Have you read the life changing magic of tidying up, or Spark Joy, books by Marie Kondo? Her new Netflix series, Tidying Up with Marie Kondo debuted on January 1, and has enjoyed passionate early viewership by consumers in America who are among the world’s major hoarders.

If you opened any pop culture magazine or newspaper in the past week, you probably saw the results of a PR blitz promoting KonMari, the trademarked name for Marie’s clean-out method. As an example, the Wall Street Journal discussed the phenomenon in Ben Zimmer’s profile, “A Guru of Organizing Becomes A Verb” published this weekend in the Journal.

Marie is all about de-cluttering, organizing, and finding joy in our physical environments.

As a fan of Kondo-ing and Marie’s message of “sparking joy” with the items you live with, it leads me to ask: what lessons can KonMari have for U.S. healthcare?

Here are some of my favorite quotes of Marie’s that translate to health care…

”Tidying ought to be the act of restoring balance on people, possessions, and the home they live in.”

Consider how labyrinthine health care processes are, whether we look at patient “journeys” (a nice word for the Rube Goldbergian experience of being a sick patient in the U.S.) or physician workflows. What forms might “tidying up” these processes take?

“When we really delve into the reasons for why we can’t let something go, there are only two: an attachment to the past or a fear for the future.”

Through my years advising health care providers, both hospital settings and physicians’, I’ve observed that new devices brought into an institution are additive and too often do not replace old technologies. I think a lot about fax machines in this way: yet providers are still highly dependent on faxing, as I’ve learned from people in my Twitter feed who are quick to remind me this.

Many technologies may be comforting in the immediate term, but could also be preventing innovation at the edge. When is the right time to “jump the curve?” to the new world or workflow as my great mentor Ian Morrison asked in his book, The Second Curve.

Here, I would also add the challenge of data hoarding. There are people who believe that owning “all” the data is the end-game; these folks haven’t cottoned onto Open Source or cloud-sharing or network effects. Underneath this could be fear about securing data; but that, too, can be addressed. Globally, nearly one-half of people working in offices would rather get rid of their clothes than their digital files (39% in the U.S.). Read this insightful article on data hoarding to spot the opportunity for cleaning up and, I daresay, sharing and securing data.

If you don’t believe me, here’s a just-published article in Forbes about the importance of data-sharing to improve health care, presenting the persuasive case for The Chain of Survival in Healthcare. The piece is written by a consulting anesthesiologist with the National Health Service in the UK, @docsouthey.

”People cannot change their habits without first changing their way of thinking.”

Marie raises a good point: I would translate this as, “health care stakeholders in the U.S. need cognitive therapy.” There is so much that can be done with the amazing human capital on the front lines of health care in America – the nurses, the physicians and the pharmacists who happen to be the most trusted professions in the country, Gallup tells us. Liberating people to work at their highest and best use can help us address clinician burnout and the Quadruple Aim, while supporting shared decision-making between patients and their clinicians.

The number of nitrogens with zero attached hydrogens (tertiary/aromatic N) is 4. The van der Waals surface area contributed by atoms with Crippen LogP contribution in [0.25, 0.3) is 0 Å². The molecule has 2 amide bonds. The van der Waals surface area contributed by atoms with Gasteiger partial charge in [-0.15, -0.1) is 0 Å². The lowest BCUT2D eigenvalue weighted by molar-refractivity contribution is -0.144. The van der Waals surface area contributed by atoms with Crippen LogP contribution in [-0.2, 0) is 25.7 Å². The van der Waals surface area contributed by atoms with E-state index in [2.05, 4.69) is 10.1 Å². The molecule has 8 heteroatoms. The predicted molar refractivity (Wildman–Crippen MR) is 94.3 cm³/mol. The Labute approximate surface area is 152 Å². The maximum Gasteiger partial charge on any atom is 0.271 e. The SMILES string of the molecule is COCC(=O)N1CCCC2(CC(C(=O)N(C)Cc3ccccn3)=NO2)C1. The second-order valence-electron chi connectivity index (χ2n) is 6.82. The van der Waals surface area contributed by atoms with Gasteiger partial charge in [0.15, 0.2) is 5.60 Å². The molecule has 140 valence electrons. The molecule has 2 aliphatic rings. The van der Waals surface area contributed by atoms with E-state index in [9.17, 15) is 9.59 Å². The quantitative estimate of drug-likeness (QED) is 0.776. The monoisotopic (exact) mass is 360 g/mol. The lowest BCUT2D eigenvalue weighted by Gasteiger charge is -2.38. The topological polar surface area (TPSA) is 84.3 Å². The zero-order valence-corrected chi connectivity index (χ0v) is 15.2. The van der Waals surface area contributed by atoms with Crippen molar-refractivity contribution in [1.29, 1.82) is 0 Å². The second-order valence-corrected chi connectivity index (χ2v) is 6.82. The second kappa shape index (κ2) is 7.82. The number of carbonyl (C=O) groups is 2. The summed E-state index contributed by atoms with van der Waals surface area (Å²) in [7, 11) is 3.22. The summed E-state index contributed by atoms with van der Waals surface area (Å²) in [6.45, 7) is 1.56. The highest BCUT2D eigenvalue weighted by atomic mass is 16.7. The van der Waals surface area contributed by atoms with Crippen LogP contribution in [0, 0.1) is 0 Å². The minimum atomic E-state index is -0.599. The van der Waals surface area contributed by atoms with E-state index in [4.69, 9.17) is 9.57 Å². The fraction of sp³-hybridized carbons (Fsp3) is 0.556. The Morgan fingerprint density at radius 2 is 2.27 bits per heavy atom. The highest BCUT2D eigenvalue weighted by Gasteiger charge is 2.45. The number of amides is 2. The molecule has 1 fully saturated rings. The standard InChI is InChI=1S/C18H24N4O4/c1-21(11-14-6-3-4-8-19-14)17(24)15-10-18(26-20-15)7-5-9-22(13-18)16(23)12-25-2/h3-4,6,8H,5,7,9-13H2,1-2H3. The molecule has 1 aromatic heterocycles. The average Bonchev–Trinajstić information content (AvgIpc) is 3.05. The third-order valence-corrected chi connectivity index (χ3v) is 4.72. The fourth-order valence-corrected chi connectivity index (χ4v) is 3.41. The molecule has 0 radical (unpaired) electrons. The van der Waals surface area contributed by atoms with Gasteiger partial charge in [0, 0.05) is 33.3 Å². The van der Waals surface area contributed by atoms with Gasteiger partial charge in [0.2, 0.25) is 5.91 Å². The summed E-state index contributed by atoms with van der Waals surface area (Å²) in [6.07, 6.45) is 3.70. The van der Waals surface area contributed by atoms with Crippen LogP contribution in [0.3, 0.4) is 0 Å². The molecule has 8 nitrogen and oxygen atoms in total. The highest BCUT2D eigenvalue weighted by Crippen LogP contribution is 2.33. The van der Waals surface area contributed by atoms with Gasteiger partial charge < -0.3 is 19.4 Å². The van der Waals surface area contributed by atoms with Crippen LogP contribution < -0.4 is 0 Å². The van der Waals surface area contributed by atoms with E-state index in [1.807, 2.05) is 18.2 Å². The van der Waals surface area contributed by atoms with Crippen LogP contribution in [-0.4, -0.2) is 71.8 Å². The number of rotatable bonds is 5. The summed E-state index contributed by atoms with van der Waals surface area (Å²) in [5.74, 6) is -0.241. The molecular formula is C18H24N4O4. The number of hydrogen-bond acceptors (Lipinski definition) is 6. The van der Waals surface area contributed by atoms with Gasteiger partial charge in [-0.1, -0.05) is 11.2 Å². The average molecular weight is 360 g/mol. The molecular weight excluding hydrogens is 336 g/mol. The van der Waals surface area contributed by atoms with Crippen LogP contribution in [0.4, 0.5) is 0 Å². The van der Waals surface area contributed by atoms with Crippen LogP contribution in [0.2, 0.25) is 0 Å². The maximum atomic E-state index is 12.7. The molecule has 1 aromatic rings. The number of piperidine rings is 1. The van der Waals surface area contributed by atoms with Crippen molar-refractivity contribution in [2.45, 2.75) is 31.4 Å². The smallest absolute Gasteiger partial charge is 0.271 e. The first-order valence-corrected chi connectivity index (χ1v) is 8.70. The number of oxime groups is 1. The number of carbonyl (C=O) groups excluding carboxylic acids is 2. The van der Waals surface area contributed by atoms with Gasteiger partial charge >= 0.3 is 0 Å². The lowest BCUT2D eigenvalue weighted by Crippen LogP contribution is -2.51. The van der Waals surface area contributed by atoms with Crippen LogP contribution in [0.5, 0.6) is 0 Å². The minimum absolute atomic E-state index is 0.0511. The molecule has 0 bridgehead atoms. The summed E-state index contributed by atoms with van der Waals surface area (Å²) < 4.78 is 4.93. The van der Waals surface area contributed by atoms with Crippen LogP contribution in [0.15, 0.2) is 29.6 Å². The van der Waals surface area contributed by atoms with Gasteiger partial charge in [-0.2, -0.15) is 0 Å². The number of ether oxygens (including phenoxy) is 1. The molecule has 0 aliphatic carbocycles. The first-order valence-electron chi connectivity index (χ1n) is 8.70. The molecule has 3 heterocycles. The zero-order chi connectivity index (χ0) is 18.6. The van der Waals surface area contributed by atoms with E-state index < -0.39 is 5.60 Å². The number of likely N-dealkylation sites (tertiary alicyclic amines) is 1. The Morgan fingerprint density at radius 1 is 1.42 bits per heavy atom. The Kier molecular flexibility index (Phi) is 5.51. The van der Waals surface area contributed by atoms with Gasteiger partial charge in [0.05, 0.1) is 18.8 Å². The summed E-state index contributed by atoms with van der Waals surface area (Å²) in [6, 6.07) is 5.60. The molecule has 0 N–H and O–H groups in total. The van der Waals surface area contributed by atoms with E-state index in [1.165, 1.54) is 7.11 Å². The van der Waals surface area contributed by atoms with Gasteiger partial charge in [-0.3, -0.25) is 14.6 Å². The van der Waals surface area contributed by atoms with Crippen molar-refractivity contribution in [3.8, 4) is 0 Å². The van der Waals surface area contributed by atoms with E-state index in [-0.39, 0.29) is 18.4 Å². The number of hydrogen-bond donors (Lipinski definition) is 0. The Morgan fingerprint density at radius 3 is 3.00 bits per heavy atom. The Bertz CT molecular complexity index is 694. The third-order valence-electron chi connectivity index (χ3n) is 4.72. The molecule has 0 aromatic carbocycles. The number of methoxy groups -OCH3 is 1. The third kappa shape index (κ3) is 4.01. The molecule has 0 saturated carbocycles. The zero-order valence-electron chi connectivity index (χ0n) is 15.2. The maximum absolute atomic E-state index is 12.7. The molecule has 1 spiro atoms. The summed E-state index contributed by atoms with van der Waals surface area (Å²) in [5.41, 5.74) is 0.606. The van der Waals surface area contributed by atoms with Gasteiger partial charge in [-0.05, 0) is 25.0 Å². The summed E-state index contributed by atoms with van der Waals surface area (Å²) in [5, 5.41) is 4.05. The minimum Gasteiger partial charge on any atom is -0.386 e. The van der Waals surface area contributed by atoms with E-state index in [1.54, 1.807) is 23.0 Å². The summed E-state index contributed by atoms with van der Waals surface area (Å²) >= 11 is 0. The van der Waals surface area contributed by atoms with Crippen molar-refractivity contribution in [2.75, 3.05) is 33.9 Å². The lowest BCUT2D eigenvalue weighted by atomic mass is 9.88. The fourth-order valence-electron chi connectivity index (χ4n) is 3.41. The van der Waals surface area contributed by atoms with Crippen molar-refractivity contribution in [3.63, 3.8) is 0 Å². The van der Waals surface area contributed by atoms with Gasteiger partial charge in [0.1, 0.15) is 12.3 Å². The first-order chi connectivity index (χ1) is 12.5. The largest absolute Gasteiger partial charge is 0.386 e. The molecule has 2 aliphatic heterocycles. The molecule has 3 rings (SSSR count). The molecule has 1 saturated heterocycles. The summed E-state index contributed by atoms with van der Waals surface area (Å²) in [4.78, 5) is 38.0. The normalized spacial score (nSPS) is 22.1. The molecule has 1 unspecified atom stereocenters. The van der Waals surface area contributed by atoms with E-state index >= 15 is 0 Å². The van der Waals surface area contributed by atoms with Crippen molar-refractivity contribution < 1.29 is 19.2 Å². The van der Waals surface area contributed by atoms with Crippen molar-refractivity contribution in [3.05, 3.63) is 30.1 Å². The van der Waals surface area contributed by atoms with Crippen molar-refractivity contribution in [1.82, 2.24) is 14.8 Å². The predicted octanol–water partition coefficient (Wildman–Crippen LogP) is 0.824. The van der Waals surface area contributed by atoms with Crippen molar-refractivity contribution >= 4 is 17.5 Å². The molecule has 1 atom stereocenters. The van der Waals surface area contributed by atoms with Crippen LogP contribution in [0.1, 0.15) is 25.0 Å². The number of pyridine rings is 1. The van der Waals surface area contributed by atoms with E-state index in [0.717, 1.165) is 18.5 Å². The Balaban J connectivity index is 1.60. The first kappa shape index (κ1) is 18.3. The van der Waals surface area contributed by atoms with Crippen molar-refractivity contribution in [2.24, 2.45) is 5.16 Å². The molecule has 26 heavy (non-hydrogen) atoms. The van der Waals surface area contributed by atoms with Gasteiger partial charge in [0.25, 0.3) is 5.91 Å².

This mind-shift can also help legacy health care look at workflows and journeys through patients’ eyes – patients as consumers and payors. These are the pivotal roles of user-centered designers and service designers.

Health Populi’s Hot Points:  “There are three approaches we can take toward our possessions: face them now, face them sometime, or avoid them until the day we die.”

This last quote is the change-or-else manifesto that the likes of Clay Christensen and Jeff Bezos challenge. Instead of “possessions,” I think about “business model” and “workflow.” They are inter-related.

Imagine a hospital closing beds and shifting workflow to virtual care via telehealth channels. For health care providers, telehealth and virtual care are converging with healthcare delivery the we used to compartmentalize “e-business.” Today, e-business is just stuff done via ecommerce or online or via cloud computing….just everyday business flows. At places like Mercy (Virtual) Healthcare, Kaiser-Permanente (which conducts over 50% of their visits virtually) and Intermountain Healthcare, telehealth is just a new normal in health care delivery.

Ultimately, a Holy Grail would be to “spark joy” in health care, per Marie Kondo’s vision. While health care in America isn’t universally joy-ful or joy-inducing, there are examples of health systems prioritizing the starring roles of patients and clinicians, and streamlining design to de-clutter experience for all.

For further reading on how to “Kondo” your life, here are a few articles I’ve found useful and/or interesting:

How to de-clutter your computer, inside and out, from NBC News Better

How to KonMari your way to a happier digital life, PC Mag

The life-changing magic of tidying up your electronic life, Mother Nature News (MNN)

How to tidy your PC, Marie Kondo style, Techradar

Could Marie Kondo slow down fast fashion, Fortune

1 Comment on What If Marie Kondo Reorganized Health Care in the U.S.?

HealthPopuli.com said : Guest Report 3 months ago

[…] wrote “What If Marie Kondo Reorganized Health Care in the U.S.” here in Health Populi after reflecting on the useful advice she gave me for downsizing my own home. One of my […]

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